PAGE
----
International

Scientist ‘disappointed’ that euthanizing three people makes him ‘unemployable’ in New Zealand

Netherlands, assisted suicide, euthanasia

A scientist involved in killing four patients through assisted suicide has had his ability to practice in New Zealand revoked. Dr. Sean Davison, who resides in South Africa and holds dual citizenship in New Zealand, received notice that his registration as a medical professional in that country would be canceled after a video-chat hearing with the country’s Health Practitioners Disciplinary Tribunal on Tuesday.

Davison is a forensic scientist holding a provisional registration with the Medical Sciences Council of New Zealand. He was first convicted of procuring an assisted suicide for his terminally ill 85-year-old mother in 2011. Then, between 2013 and 2015, he was responsible for the assisted suicide deaths of three South African men. Davison admitted to killing two of the men with a legal concoction of drugs, while the third died after Davison placed a bag over his head and suffocated him. In 2019, he pleaded guilty to those charges and was sentenced to three years of house arrest.

A longtime euthanasia advocate and one-time International President of the Right to Die Societies, Davison expressed his dismay at not being able to return to New Zealand to continue his work in a professional capacity. “I am very disappointed by this decision and fail to understand why helping three men to end their unbearable suffering makes me unfit to practice as a medical scientist,” he said. “Our family was thinking about moving back, but the professional misconduct charge makes me unemployable in New Zealand.”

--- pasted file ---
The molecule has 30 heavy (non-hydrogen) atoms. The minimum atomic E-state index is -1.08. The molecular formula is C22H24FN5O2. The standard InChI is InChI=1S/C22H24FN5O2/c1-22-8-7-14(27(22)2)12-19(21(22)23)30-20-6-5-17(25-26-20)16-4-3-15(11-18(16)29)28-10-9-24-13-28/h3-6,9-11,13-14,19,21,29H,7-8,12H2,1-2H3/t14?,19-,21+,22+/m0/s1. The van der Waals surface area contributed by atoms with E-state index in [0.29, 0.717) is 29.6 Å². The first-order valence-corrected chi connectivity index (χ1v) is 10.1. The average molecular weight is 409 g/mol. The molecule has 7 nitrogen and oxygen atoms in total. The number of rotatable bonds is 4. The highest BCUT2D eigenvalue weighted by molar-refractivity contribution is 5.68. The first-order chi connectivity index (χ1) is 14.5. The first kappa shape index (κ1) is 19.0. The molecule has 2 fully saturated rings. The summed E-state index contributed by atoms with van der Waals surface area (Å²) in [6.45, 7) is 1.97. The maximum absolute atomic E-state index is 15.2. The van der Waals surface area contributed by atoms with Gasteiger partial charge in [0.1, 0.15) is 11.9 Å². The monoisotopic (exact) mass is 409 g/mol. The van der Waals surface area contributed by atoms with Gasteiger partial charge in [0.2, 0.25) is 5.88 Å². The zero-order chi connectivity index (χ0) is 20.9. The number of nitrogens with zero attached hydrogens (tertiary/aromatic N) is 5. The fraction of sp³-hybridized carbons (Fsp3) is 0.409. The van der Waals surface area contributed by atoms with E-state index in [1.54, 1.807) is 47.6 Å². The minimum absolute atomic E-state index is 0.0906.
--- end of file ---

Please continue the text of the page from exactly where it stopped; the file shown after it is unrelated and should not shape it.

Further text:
READ: Terminally ill woman fights against New Zealand assisted suicide referendum

New Zealand news outlet Stuff reports that Jo Hughson, a lawyer for the Professional Conduct Committee, said that Davison’s role in the deaths was a “deliberate breach of the obligation of all medical practitioners to protect the ‘sanctity’ of life, and would be seen by the public as ‘unacceptable’ of a person registered in New Zealand.”

Right to Life New Zealand also praised the ruling. “This is a very important decision as it reaffirms the stance of the medical profession in New Zealand that it is not only unlawful but contrary to the ethics of the medical profession for a doctor to kill a patient by administering a lethal injection to a patient or assisting in their suicide. Euthanasia is not medical care. Doctors are carers not killers,” the organization said in a statement.

The Tribunal’s ruling is an especially timely pro-life statement for the country, as New Zealanders are preparing to vote in a referendum on the End of Life Act, which would legalize euthanasia and assisted suicide for eligible terminally-ill adults.

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